Rev. Peggy Clarke
I have hope for the turning. I am of the belief that we are in a Great Turning, an epic moment in human history. We can see the last vestiges of a culture dying, an industrial growth society that’s reached the end of its effectiveness. Twelve thousand years ago, there was an agrarian revolution in which people domesticated animals and plants. They learned that hunting and gathering could be shifted if they planted their own food and raised animals near their homes. This shift lead to a massive alteration of human culture, allowing us to let go of nomadism and settle into homes and communities, thereby increasing life span and human culture.
The Industrial Revolution of the 19th century created a similarly definitive transformation. Things formally made by hand in the home were now made by machine in a factory. Human lives were never the same again. There’s a dramatic increase in population, tremendous growth of towns and cities, in education, transportation and massive immigration and exchange of cultures.
And we are, again, at a moment of turning. Earth can no longer sustain our appetite for consumption. The industrial growth economy that requires demonstrable growth in every calendar quarter, demands an incessant and unceasing stripping of natural resources from Earth. The transition we’re seeing is from an unsustainable economy to a life-sustaining society committed to the recovery of our world.
“In the story of the Great Turning, what’s catching on is commitment to act for the sake of life on Earth as well as the vision, courage, and solidarity to do so. Social and technical innovations converge, mobilizing people’s energy, attention, creativity, and determination…” [Joanna Macy, http://www.activehope.info/great-turning.html. 2016 Dec 16]Major transitions usually start on the margins until they make their way into mainstream culture. We begin to see people organizing to move society toward a shared vision. Language that was used only by a select few is heard in everyday conversation. Average people begin to push for a new vision as norms shift and expectations for ideas that seemed far-fetched are becoming realized. Paul Hawken writes:
“I soon realized that my initial estimate of 100,000 organizations was off by at least a factor of ten, and I now believe there are over one – and maybe even two — million organizations working towards ecological sustainability and social justice.” [Blessed Unrest]The culture we’ve grown used to is ending. We can no longer consume resources the way we’ve become accustomed. We can’t pretend that garbage disappears after a truck picks it up or that driving tens of thousands of miles a year has no discernible effect on our planetary systems. And as this reality moves from the fringes into mainstream awareness, many people, millions of people, are grasping at whatever they can reach to keep it alive. Slogans like Make America Great Again, reach backwards to a fictional past as a last gasp of a dying culture.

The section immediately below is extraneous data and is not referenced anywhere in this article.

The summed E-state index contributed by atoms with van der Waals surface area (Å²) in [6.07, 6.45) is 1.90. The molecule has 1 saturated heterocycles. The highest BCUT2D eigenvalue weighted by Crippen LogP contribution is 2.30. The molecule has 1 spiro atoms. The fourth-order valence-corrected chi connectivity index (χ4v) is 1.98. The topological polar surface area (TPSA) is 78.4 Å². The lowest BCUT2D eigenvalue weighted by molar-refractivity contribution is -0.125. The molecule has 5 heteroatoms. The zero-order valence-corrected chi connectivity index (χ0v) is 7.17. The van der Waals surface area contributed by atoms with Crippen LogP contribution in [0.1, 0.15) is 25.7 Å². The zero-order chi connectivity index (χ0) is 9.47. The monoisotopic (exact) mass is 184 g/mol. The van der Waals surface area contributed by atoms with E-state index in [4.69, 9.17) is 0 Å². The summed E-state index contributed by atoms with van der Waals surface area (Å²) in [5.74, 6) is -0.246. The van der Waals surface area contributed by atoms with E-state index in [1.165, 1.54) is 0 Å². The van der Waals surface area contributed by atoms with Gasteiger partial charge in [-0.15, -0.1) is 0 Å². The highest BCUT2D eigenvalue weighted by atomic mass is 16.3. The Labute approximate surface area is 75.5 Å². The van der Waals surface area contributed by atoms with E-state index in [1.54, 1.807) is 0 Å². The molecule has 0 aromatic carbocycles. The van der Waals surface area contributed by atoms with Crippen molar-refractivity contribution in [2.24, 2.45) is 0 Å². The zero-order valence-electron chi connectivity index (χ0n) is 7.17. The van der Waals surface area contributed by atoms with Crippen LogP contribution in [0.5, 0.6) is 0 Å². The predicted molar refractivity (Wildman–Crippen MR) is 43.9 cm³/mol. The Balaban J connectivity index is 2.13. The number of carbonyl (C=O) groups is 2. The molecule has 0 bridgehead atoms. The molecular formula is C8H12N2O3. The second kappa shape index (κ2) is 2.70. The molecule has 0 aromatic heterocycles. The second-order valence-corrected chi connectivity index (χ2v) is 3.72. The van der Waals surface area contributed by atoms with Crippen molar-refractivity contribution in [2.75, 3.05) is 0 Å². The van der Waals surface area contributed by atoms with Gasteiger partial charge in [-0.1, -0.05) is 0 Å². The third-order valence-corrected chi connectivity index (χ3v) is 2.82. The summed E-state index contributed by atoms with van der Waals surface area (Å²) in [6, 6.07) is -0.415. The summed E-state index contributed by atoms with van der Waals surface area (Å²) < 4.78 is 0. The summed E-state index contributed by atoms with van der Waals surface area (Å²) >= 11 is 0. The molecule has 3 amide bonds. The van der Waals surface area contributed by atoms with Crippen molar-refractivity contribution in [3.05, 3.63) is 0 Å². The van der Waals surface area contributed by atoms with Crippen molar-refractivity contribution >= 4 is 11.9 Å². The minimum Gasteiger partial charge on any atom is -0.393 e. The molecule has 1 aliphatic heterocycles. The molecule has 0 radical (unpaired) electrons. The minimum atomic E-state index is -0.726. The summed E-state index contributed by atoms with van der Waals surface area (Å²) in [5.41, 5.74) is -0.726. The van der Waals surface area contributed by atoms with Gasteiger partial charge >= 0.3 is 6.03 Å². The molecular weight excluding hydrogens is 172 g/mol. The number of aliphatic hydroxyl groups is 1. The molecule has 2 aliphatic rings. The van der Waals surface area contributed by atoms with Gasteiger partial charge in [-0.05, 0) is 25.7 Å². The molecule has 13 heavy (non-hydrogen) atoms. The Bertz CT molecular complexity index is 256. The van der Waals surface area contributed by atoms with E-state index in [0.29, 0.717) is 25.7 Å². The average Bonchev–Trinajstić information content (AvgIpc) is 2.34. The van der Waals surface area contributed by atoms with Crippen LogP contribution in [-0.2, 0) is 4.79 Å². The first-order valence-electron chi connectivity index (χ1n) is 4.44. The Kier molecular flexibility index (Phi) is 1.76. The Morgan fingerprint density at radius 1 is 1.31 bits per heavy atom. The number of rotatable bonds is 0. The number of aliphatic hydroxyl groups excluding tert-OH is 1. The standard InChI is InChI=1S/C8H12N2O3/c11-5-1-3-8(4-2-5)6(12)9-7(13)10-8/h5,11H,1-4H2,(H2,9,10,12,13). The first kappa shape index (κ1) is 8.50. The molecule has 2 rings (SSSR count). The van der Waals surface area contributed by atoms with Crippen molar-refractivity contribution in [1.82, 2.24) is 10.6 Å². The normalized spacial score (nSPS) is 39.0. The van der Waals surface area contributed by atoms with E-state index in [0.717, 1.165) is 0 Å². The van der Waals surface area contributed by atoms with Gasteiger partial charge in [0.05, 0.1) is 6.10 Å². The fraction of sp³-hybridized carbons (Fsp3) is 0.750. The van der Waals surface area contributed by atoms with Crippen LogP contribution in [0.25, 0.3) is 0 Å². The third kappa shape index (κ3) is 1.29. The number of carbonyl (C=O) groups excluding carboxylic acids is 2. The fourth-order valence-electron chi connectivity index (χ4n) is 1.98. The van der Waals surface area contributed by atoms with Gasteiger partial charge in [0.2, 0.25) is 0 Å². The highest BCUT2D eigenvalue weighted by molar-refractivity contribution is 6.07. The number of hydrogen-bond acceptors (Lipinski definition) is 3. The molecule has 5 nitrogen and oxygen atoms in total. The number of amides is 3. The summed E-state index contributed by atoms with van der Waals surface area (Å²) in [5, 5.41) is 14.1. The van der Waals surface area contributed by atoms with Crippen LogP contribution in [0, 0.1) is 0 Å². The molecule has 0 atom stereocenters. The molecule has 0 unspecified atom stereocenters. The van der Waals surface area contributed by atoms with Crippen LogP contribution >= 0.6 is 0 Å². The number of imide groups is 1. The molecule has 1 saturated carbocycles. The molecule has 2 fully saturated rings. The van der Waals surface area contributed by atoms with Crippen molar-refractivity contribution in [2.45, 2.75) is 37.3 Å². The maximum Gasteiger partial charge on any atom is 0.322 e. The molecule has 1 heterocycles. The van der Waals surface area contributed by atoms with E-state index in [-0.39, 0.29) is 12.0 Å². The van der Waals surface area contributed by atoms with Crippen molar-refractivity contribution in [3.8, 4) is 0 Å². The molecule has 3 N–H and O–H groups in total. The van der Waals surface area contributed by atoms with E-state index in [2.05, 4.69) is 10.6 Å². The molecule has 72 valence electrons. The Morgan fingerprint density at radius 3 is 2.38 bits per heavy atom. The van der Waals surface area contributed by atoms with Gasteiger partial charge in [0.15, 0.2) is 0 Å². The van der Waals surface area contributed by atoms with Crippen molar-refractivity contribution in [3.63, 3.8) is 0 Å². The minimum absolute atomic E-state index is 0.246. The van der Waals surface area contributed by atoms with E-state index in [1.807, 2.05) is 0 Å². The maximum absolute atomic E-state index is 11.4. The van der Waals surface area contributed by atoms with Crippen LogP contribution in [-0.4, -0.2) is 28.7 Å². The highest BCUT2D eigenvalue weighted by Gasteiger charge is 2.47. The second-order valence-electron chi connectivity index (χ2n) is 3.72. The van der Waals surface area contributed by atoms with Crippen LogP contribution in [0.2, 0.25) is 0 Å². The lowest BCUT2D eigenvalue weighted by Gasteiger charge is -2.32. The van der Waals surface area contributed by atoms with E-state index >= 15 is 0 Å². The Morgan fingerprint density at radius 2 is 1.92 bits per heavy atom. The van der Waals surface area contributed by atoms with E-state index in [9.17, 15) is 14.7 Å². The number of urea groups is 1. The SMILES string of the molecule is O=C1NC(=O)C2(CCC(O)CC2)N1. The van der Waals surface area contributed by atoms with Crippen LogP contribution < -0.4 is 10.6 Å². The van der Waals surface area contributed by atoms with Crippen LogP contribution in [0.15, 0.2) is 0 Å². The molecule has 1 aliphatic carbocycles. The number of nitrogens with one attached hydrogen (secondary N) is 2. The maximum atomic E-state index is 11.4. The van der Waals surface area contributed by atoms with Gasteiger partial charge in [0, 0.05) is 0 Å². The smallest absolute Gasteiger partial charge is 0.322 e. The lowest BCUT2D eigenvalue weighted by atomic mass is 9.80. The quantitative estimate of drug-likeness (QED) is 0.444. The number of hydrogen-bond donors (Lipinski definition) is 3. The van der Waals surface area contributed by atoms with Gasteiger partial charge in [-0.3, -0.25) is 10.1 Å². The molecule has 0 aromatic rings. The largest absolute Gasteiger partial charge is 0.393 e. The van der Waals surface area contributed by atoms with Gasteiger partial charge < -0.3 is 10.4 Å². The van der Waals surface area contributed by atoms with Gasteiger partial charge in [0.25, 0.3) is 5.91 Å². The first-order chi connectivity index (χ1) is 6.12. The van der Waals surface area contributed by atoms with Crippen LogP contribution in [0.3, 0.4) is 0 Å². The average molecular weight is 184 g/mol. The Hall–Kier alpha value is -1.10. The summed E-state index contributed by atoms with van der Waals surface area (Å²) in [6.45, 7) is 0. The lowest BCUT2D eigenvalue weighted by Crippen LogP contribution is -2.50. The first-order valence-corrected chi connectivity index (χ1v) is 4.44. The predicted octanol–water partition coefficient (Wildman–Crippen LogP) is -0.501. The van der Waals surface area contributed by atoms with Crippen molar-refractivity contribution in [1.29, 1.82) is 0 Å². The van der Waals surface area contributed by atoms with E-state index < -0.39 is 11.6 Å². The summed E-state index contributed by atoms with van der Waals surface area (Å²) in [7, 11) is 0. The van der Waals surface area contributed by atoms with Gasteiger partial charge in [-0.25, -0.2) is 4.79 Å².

This is the path we follow. When the Industrial Revolution was taking hold in this nation, elections were rampant with anti-immigrant, racist rhetoric. In 1856, 75% of the House of Representatives was made up of what were called Nativists, people who today we’d call White Nationalists. In 1860, the Civil War broke out. Culture was transformed. There was massive change in the Industrial Revolution. Culture was altered permanently. People were terrified. They tried to hold on to a world they knew they were losing. And then, there was a Great Turning.
Earth is turning again. We are in the last days of darkness, the days when Loki is aiming his poison at the light, hoping to burn out the sun. Frigga can see what’s coming, and in her grief, she will birth the light once again.
I suspect, in this moment of Turning, we all have the potential to be Frigga and Loki and Baldur and Hodor. Identifying with Baldur is easy. He’s the bright light who falls victim to someone else’s misdeeds. Loki wants trouble. He doesn’t like the way things are going and wants them to stop. He wants the world to stop turning, for things to stop changing, so he lies and manipulates to get what he wants. Hodor isn’t paying enough attention to know what’s happening. He thinks Loki is teaching him something about spears and doesn’t realize the mistletoe is poison or that hitting his brother will have fatal consequences. He goes along with the plan, mindlessly. And then, there’s Frigga. She can see it all. She knows her son, the Sun, will be killed. She grieves his passing as any mother would. And then she uses all her power to transform that loss into a new birth. She creates life where there was death.
This is our call; this is our task. We are here to birth the light. We are here to bring the sun back, to birth the new world.